|Publication number||US7781661 B2|
|Application number||US 12/418,961|
|Publication date||Aug 24, 2010|
|Filing date||Apr 6, 2009|
|Priority date||Jan 19, 2006|
|Also published as||US20090249939|
|Publication number||12418961, 418961, US 7781661 B2, US 7781661B2, US-B2-7781661, US7781661 B2, US7781661B2|
|Inventors||Thomas P. Rogers, Raymond F. Gastgeb|
|Original Assignee||Rtom Corporation|
|Export Citation||BiBTeX, EndNote, RefMan|
|Patent Citations (57), Non-Patent Citations (6), Referenced by (11), Classifications (7), Legal Events (2)|
|External Links: USPTO, USPTO Assignment, Espacenet|
The present application is a continuation in part of U.S. patent application Ser. No. 11/335,114 filed on Jan. 19, 2006, now U.S. Pat. No. 7,514,617.
The present invention relates to the field of musical drums and more particularly to the field of drumheads comprising drum membranes held within annular rings having a tensioning ring within the annular ring and against the membrane.
Musical drums are generally comprised of a shell and one or two tunable membranes locked into an annular frame, generally referred to as a drumhead, which is tensioned over the shell.
To provide the proper tension to the drumhead, the shell has an arrangement of tensioning lugs attached to it, with threaded tension rods extending from the tensioning lugs. During installation the drumhead is placed over the shell and a counter hoop is placed over the annular frame of the drumhead. The tension rods engage the counter hoop and are tightened to stretch the drumhead membrane. By adjusting the torque of the tension rods within the tensioning lugs, the stretched drumhead membrane changes pitch.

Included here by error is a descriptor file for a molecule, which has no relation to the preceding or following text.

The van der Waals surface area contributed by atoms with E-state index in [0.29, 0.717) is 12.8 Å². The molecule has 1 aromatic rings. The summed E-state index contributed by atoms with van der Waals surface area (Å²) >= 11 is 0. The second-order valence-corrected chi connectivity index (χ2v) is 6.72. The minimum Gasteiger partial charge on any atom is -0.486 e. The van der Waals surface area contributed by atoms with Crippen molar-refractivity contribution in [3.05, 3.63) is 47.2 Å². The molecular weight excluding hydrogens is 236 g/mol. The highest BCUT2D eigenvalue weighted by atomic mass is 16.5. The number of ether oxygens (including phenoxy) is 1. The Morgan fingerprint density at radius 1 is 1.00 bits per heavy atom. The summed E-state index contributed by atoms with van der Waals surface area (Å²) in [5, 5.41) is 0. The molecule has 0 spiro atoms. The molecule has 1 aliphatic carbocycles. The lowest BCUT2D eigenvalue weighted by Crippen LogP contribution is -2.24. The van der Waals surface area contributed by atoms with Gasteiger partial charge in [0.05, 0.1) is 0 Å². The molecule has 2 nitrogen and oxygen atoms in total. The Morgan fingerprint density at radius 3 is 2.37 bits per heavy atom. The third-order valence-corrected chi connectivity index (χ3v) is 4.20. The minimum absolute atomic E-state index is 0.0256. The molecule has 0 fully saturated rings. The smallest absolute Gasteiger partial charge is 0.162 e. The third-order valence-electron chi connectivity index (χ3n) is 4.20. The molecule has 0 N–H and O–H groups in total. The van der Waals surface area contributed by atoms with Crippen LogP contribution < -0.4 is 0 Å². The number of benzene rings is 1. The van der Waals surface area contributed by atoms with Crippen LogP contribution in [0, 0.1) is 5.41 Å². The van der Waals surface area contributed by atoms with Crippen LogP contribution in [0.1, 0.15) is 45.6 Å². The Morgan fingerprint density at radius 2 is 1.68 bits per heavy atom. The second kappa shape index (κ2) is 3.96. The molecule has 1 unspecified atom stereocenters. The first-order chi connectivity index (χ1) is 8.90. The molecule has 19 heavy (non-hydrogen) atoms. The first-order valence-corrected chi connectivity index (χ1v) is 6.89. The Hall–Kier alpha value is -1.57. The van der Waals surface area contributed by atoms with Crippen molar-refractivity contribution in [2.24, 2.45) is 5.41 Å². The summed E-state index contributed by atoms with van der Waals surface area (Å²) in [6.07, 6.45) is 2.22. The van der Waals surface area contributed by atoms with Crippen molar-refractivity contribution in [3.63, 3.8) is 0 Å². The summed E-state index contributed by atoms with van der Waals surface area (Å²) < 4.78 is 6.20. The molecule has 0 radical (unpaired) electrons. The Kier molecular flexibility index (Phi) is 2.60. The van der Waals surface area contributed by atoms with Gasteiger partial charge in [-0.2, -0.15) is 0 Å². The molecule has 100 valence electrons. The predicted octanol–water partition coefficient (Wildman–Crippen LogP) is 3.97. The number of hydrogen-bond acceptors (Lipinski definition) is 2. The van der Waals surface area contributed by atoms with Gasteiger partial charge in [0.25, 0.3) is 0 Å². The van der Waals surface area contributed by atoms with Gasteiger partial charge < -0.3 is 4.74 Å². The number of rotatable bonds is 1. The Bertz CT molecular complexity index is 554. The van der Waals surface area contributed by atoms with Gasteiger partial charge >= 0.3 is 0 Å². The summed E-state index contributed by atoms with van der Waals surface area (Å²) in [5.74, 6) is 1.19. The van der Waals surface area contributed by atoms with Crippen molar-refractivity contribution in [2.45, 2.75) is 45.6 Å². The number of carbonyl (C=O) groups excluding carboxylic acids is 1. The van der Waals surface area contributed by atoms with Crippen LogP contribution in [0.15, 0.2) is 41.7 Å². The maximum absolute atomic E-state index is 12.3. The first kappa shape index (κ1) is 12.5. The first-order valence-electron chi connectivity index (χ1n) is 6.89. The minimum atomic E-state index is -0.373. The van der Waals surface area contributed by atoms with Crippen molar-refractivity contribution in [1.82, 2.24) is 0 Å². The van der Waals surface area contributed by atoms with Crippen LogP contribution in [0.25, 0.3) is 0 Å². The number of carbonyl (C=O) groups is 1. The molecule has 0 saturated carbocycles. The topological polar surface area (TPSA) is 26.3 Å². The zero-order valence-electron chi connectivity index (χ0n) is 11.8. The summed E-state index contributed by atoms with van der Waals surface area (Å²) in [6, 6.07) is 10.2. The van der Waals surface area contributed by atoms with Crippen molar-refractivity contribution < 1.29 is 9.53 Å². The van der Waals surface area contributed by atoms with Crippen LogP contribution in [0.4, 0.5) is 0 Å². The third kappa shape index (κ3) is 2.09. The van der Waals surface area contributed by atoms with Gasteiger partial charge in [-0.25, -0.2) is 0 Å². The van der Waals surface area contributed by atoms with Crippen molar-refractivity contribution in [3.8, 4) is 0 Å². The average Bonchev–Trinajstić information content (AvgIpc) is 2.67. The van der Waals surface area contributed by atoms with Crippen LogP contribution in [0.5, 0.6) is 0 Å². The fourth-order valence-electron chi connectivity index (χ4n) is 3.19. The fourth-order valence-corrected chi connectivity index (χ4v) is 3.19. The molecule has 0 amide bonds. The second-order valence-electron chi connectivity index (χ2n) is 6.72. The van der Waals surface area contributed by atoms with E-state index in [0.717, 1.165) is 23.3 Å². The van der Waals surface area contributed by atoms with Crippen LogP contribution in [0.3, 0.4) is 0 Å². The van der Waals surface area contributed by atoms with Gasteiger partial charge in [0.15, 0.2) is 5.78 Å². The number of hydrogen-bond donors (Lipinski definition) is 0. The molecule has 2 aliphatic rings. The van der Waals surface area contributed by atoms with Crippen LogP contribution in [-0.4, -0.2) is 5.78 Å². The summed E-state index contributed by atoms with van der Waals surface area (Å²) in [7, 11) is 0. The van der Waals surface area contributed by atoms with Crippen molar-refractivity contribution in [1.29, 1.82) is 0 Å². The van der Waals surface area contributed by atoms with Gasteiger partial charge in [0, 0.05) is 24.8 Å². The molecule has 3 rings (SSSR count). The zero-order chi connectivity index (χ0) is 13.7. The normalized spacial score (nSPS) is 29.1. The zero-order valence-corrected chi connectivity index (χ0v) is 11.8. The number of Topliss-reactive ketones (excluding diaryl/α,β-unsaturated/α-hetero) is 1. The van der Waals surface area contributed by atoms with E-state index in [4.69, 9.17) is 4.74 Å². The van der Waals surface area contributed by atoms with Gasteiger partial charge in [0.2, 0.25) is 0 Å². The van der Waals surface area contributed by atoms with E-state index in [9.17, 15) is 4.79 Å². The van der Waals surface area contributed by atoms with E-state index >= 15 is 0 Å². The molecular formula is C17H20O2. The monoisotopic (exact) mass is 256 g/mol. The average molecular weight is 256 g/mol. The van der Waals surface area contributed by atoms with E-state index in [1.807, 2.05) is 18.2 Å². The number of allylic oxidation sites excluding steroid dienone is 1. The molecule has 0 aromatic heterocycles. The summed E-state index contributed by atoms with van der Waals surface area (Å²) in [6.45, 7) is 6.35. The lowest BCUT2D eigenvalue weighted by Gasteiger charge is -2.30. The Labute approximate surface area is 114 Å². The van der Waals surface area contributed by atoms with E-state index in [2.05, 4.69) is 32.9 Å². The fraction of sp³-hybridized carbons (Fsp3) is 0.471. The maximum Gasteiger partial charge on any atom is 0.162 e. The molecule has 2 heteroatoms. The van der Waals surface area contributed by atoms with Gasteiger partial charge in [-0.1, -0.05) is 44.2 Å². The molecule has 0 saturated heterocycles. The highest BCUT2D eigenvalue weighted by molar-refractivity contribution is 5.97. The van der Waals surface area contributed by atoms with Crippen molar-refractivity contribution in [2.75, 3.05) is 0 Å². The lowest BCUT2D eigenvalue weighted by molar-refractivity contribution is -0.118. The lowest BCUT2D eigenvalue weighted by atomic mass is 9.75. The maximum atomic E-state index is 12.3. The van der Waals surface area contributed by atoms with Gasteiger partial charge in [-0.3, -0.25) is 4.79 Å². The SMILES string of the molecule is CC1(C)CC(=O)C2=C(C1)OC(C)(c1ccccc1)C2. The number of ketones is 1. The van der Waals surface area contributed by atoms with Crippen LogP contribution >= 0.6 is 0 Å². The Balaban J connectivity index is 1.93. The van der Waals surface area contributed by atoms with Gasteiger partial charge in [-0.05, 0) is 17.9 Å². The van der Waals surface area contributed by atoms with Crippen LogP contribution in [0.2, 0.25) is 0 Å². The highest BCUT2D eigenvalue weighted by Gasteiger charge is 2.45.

More particularly, the tensioning lug, tension rod and counter hoop arrangement is a system that is designed to apply force to a drumhead, typically in a uniform manner, to stretch the drumhead membrane over the shell. By tightening the tensioning lugs, the tension rods pull on the counter hoop to tension the drumhead membrane thereby increasing the pitch when struck. Conversely, loosening the tensioning lugs permits the tension rods to release tension on the counter hoop thereby lowering the pitch of the drumhead membrane when struck.
As such, the stretching of the drumhead membrane to the desired tension is what gives the drum its musical and playing characteristics, including pitch, stick rebound, etc. The tone of the drum and the stick rebound, usually referred to as the “feel” of the drum, are determined by the drumhead diameter, its tension and the thickness of the drumhead membrane.
To date only several apparatus have been used to practice playing an acoustic drum without generating the loud sound levels associated with playing a drum. One such apparatus is a disc of foam or rubber placed over the top of the drumhead membrane. The foam or rubber disc absorbs the force of a drumstick striking the disc and muffles its sound. However, the foam or rubber disc eliminates the natural rebound of the drumstick striking a drumhead membrane and substantially deafens the tone of the drum. As such, use of a foam or rubber device is more like practicing on cardboard boxes.
Another drum practice device designed for simulating drumhead tension when practicing playing acoustic musical drums is described in U.S. Pat. No. 6,069,307 to Rogers. This device, however, requires the use of a custom fabricated drumhead and an inflatable bladder to create a tensioned practice drum. As such, the tensioned device of U.S. Pat. No. 6,069,307 is complex and expensive to produce.